Here’s the thing. You suck at talking to the police. Don’t feel bad, it’s not your fault, it’s just that the deck is stacked to make you suck at it. I will now quote at length the far-smarter than I criminal defense attorney and blogger Ken White from Popehat:

You have not been trained yet to recognize the tactics cops use to put you ill at ease during an interview. You are probably nervous. You are probably going to be answering questions off of the top of your heard. If you have decided not to take my advice to SHUT UP, you are probably eager to please and will strain to answer questions, even if it means guessing at things you don’t know or don’t remember.

Your instinct is to talk your way out of the situation, but that is an instinct born of prior interactions with reasonable people of good faith, and inapplicable to this interaction with people (1) who have mostly unchecked power over your and (2) who are, at the most optimistic, indifferent to how the interaction will turn out for you, and (3) who are perfectly capable of lying about what you said (or getting it wrong because they didn’t understand it) and having their word presumed true by the criminal justice system. [Qoute Via]

You should know by now that if you piss off the wrong badge, you can end up spending one or more nights in the clink. Even if you haven’t done anything illegal. Every word you say is putting you further into the suspect-category. While you’re being questioned nothing is being “cleared up real quick so we can let you go about your evening sir.” They’re hoping you accidentally confess to a crime, or even if you’re a witness, they’ll be perfectly happy if you (whoopsie-daisy!) incriminate yourself in something unrelated.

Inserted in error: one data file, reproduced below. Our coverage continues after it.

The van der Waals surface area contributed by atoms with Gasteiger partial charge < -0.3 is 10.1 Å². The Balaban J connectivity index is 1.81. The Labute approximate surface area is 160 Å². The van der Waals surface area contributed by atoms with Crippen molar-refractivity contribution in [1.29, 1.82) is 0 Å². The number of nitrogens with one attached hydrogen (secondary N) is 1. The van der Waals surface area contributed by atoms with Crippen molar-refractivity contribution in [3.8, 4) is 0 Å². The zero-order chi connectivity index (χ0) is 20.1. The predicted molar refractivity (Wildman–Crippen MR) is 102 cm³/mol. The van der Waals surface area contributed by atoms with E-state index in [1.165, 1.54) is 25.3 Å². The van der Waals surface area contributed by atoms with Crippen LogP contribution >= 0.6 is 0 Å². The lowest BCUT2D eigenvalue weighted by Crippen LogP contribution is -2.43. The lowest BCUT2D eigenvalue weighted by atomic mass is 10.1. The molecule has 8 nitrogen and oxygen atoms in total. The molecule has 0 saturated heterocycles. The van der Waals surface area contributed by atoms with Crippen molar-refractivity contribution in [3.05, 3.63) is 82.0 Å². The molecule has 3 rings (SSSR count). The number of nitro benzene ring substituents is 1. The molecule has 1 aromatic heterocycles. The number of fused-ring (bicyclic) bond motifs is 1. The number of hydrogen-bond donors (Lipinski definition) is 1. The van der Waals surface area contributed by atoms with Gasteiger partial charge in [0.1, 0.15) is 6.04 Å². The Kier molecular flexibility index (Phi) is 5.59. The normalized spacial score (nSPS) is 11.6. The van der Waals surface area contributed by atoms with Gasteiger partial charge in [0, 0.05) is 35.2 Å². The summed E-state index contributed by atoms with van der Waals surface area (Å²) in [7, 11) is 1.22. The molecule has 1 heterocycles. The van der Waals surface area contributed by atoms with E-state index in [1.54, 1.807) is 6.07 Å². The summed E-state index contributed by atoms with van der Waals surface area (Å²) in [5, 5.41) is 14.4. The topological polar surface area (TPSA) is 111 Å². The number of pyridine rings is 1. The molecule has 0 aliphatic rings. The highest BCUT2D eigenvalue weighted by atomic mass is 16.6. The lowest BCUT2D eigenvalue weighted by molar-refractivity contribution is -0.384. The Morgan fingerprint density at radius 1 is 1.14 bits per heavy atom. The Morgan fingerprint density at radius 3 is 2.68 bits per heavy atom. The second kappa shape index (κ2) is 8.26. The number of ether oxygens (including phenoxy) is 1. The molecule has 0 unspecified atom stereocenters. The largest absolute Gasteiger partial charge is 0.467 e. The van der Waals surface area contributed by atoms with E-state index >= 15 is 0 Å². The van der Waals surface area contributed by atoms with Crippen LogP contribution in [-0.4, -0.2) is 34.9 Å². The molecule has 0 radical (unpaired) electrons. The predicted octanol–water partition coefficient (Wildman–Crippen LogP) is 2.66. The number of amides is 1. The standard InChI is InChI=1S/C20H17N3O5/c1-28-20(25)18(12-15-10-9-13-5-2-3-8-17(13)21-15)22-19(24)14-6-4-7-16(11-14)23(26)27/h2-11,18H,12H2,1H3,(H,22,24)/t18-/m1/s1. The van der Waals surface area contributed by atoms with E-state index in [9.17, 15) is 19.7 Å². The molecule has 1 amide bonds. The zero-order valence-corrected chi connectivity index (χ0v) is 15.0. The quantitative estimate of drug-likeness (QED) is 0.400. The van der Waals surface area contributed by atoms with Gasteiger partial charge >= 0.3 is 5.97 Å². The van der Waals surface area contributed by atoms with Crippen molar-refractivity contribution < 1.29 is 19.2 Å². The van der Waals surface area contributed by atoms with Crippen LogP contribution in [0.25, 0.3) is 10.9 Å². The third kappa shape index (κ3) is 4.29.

Your best course of action is to ask if you’re under arrest and if you’re free to go. If you haven’t said anything else so far, you should be fine, but if you’ve already been talking, a light will go off in your interviewers mind. He will then say something along the lines of “why, is there something you don’t want to tell me? What are you hiding?” Boom. Reasonable suspicion at least, if not probable cause, and now you may be arrested, searched, held without charge, and not read your rights for up to 24 hours until they have to release you.